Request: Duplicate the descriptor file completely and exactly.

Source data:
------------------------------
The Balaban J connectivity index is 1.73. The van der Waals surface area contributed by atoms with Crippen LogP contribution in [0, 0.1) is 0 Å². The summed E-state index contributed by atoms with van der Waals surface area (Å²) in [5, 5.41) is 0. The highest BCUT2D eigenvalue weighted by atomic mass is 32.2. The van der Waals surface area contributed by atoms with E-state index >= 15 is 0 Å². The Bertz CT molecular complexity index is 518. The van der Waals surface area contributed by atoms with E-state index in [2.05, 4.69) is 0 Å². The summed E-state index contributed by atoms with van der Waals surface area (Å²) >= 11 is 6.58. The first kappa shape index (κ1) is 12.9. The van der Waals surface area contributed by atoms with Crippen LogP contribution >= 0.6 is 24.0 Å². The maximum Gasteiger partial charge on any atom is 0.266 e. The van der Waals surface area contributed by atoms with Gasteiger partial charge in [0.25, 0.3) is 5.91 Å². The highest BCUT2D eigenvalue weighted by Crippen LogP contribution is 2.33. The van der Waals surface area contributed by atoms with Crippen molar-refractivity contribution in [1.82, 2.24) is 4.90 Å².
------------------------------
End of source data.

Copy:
The Balaban J connectivity index is 1.73. The van der Waals surface area contributed by atoms with Crippen LogP contribution in [0, 0.1) is 0 Å². The summed E-state index contributed by atoms with van der Waals surface area (Å²) in [5, 5.41) is 0. The highest BCUT2D eigenvalue weighted by atomic mass is 32.2. The van der Waals surface area contributed by atoms with E-state index >= 15 is 0 Å². The Bertz CT molecular complexity index is 518. The van der Waals surface area contributed by atoms with E-state index in [2.05, 4.69) is 0 Å². The summed E-state index contributed by atoms with van der Waals surface area (Å²) >= 11 is 6.58. The first kappa shape index (κ1) is 12.9. The van der Waals surface area contributed by atoms with Crippen LogP contribution >= 0.6 is 24.0 Å². The maximum Gasteiger partial charge on any atom is 0.266 e. The van der Waals surface area contributed by atoms with Gasteiger partial charge in [0.25, 0.3) is 5.91 Å². The highest BCUT2D eigenvalue weighted by Crippen LogP contribution is 2.33. The van der Waals surface area contributed by atoms with Crippen molar-refractivity contribution in [1.82, 2.24) is 4.90 Å².